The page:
A CITY WORKFORCE PROGRAM THAT PAYS FOR ITSELF
San Antonio is the third fastest growing city in America (after Fort Worth and Phoenix), and so it shouldn’t come as a surprise that many of the city’s employers are hungry for skilled new workers to keep up with demand. In September alone, there were some 20,000 job openings posted in the city with especially intense pressure in fields like finance, health care, IT, sales, and the skilled trades. That’s more than the entire population of Augusta, Maine, that state’s capital.
Enter the city’s Workforce Development Office’s Ready to Work initiative and the national nonprofit Social Finance which works with public, private and social sectors to help build innovative partnerships and investments. Just one week ago, they announced the launch of a pilot for an innovative internship program that aims to help local businesses hire residents of San Antonio for full-time roles. Creators of the program, which is called “Pay It Forward”, hope that it will ultimately place up to 200 people in good jobs, with the potential to scale over time.
It will work this way: Participants are to be drawn from graduates of the city’s Ready to Work program, a $180 million effort to provide low and no-cost training to more than 15,000 residents. Trainees will be matched with local employers, who will engage them in six-week internships, with their wages paid by the Workforce Development Office.
But this is not designed to work like other subsidies in which the money only flows one way. In this case, when the employers hire participants who have successfully completed the internship for full time jobs (which is, of course, the goal) the employers repay the internship salary. These funds will go back into the pot to provide the program with the cash it needs to keep providing internships like this into the future. That’s why the program is called “Pay it Forward.”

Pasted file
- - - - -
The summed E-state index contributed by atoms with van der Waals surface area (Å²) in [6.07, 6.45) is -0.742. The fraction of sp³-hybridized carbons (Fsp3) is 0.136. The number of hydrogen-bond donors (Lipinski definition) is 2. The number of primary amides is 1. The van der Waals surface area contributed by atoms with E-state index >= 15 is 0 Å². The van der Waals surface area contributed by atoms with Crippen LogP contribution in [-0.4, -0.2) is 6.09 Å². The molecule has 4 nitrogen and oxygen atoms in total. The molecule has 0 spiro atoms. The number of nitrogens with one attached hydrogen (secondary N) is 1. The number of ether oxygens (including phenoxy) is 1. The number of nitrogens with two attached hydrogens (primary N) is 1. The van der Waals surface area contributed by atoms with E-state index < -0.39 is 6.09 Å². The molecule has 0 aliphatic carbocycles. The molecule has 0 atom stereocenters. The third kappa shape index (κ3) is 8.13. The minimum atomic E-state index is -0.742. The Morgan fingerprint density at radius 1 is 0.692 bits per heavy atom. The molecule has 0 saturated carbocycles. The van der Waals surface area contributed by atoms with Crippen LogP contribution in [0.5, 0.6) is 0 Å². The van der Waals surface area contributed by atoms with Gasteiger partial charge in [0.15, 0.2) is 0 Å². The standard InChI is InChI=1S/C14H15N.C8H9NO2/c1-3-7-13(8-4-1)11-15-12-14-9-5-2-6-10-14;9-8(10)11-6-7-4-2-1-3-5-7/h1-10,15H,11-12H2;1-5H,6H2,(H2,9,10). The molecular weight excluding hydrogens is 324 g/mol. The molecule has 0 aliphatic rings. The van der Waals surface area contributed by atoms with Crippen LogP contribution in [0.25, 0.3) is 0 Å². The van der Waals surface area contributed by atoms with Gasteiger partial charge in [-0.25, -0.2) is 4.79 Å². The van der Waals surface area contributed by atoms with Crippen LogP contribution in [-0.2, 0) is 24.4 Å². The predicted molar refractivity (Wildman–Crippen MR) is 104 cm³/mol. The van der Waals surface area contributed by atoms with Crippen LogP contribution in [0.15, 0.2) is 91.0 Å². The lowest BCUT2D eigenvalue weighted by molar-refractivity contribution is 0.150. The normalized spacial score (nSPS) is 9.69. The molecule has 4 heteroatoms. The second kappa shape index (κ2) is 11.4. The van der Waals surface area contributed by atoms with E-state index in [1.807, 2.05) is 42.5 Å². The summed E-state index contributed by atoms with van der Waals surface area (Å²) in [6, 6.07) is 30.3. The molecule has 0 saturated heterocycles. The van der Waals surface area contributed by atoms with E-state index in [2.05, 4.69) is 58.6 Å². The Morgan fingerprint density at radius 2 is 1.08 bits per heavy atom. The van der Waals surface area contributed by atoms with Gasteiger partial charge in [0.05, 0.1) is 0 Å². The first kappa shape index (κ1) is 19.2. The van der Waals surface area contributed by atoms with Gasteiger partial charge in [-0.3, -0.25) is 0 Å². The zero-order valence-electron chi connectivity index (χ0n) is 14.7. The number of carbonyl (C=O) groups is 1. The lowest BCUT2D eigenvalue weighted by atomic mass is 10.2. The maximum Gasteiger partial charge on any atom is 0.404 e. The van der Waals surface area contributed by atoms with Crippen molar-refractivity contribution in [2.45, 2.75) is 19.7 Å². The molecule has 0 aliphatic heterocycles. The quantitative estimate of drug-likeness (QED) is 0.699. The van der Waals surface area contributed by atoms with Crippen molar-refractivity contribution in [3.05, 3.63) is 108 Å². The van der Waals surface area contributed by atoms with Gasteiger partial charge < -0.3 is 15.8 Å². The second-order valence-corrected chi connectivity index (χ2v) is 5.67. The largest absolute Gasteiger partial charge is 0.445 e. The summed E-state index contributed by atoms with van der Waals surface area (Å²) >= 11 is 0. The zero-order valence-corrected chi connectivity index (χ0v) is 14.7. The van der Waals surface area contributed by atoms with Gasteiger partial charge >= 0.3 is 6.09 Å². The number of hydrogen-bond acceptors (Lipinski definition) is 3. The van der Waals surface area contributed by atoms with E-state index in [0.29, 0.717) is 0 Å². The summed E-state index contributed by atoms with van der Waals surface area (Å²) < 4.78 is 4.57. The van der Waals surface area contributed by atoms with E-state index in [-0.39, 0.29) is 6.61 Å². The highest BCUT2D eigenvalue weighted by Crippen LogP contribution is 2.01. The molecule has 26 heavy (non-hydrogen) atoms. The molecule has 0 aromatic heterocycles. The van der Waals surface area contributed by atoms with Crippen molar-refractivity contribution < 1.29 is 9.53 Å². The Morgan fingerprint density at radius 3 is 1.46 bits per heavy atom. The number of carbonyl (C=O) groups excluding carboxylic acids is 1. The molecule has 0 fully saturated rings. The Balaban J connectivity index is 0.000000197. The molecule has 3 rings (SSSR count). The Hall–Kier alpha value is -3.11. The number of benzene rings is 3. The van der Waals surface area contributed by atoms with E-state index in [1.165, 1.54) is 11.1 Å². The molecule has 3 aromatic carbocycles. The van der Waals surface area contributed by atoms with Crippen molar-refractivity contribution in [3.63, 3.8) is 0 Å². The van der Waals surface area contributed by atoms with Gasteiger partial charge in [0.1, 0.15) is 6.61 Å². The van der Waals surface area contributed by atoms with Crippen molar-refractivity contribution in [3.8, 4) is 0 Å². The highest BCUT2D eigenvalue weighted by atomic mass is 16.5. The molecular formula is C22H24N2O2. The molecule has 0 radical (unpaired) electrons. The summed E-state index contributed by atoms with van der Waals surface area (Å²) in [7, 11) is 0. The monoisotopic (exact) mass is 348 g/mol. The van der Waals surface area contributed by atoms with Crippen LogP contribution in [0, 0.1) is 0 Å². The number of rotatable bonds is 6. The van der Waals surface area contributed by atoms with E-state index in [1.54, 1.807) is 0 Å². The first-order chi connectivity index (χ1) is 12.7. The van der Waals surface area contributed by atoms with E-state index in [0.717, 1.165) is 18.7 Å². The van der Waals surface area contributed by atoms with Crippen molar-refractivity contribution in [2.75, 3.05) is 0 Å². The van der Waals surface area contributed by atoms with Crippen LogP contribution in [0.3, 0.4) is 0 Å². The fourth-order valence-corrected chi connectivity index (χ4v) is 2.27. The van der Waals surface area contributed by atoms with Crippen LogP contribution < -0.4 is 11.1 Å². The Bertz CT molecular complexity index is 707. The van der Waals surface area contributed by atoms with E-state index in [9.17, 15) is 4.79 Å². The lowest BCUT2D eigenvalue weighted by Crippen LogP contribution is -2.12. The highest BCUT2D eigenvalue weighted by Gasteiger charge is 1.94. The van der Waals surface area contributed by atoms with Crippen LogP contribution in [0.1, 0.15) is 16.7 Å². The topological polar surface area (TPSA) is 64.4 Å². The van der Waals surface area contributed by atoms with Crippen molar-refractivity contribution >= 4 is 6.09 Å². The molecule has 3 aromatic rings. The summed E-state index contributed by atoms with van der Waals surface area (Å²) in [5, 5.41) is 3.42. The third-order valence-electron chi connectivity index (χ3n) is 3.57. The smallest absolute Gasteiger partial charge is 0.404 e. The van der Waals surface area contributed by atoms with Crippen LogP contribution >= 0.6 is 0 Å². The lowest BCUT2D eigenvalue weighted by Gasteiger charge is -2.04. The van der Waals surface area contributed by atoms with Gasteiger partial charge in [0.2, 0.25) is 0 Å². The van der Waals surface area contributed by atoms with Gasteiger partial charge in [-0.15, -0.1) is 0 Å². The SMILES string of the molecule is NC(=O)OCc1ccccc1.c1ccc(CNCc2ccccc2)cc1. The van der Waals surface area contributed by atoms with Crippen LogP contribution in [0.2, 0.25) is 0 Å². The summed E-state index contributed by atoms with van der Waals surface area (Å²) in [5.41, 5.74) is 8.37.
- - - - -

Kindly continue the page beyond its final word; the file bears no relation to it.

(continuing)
"This program introduces a more sustainable approach to funding workforce development,” Jake Segal, Managing Director of Impact Advisory at Social Finance, was quoted as saying in a November 14 press release. “Taxpayers are taking on the upfront costs of training—but local employers pay their fair share if they get the talent they need. We hope that this program becomes a model for other cities looking to link public funding to results.”
Social Finance’s interests in this program go beyond satisfying the needs of local businesses. Among its goals for the effort are to help find jobs for participants who face systemic barriers to entering the workforce (like limited access to post-secondary education, lack of experience or involvement with the justice system) and to help interns stabilize their economic lives and thrive in the workplace.
The first cohorts of interns will be completing the program over the next couple of months, and data should be available on their progress and the impact of the program toward the end of the first quarter of 2024. There’s plenty of room for optimism here – but we’ll be keeping tabs to see what the results actually are.
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